Home & Decor

Disguising a Toy Shelf with Montessori Baskets and Trays

Thursday July 16, 2015

Ok, maybe it still looks like a toy shelf, but it’s a less ugly toy shelf, and really, that is goal enough if you happen to share a home with a toddler.

Montessori trays and baskets are an ideal way not only to present legit Montessori activities, but also normal toys that your kid loves. Montessori classrooms are outfitted with these trays and baskets, and the idea is that everything a kid needs to paint/draw/build is right there in the basket. So, she can take it down from a shelf and have everything she needs without coming to you for help.

At home, the baskets and trays are an easy way to corral, separate, and identify which pieces go with which toys.

And, obviously, given that this is all in a corner of our living room, it helps that the trays and baskets are attractive in and of themselves.

(This is a fraction of her toys; we’re not exactly minimalists. We cycle her toys in/out on a weekly basis, so this is just what’s up today.)

Let’s break it all down.



Wooden building blocks (I couldn’t find these exact blocks, but the link is similar), Michael Olaf Large Basket

I love these baskets because there are no pokey ends sticking out, and the basket is finished so no chance of splinters either.




Duplo blocks, Michael Olaf’s large basket

The baskets even make Duplo blocks presentable.




Bracelet making — Wood beads, pipe cleaners, small wood tray (part of a set of three, couldn’t find the same but link is the same idea), The Container Store’s Small Palm Leaf Bowl.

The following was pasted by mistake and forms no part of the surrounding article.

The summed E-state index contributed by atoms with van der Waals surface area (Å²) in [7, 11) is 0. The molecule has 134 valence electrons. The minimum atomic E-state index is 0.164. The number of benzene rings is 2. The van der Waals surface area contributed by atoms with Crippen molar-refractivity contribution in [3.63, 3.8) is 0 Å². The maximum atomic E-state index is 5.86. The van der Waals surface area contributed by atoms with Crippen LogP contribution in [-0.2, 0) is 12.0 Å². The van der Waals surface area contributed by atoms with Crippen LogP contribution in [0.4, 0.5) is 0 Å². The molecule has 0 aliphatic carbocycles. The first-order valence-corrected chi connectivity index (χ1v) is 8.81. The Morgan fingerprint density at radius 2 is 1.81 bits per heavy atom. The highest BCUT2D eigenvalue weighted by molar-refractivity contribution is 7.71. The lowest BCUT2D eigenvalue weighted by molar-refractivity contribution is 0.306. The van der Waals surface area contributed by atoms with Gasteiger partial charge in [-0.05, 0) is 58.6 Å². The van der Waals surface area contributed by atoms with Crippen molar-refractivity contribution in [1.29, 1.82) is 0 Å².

I recommend getting a set of nested trays, since different toys/activities require different size trays. It’s usually cheaper to buy a set rather than buy them individually.




Melissa & Doug See & Spell, large nesting tray (similar), small card tray that came with another toy

Montessori trays also have nice handles for little hands. Bean’s been able to carry them easily since she was about 14 months old. This is an example of a tray that serves to limit what I give her. This toy actually comes with 8 puzzle cards and dozens of letters. She got overwhelmed and frustrated when faced with all of the letters and cards. Here, I’ve only given her a few cards and only the letters that she’ll need, which seems to work much better for her.




Variety of vehicles, Small Willow Basket

Baskets are a terrific way to corral open play toys, like cars or plastic animals.




Orchard Toys’ Farm Animals 2-Piece Puzzles, Michael Olaf’s Small Basket

Baskets are also an easy way to organize puzzle pieces. The handles are nice and big, so she can pick up a basket easily then dump or carry it over to the floor.


The initial investment isn’t cheap, but with only a few trays and a handful of baskets, you can completely transform your toy area into a more functional space for your kid and a more attractive space for you. I’ll also cull materials from the kitchen — mise en place bowls, ramekins, saucers. Really, whatever works.





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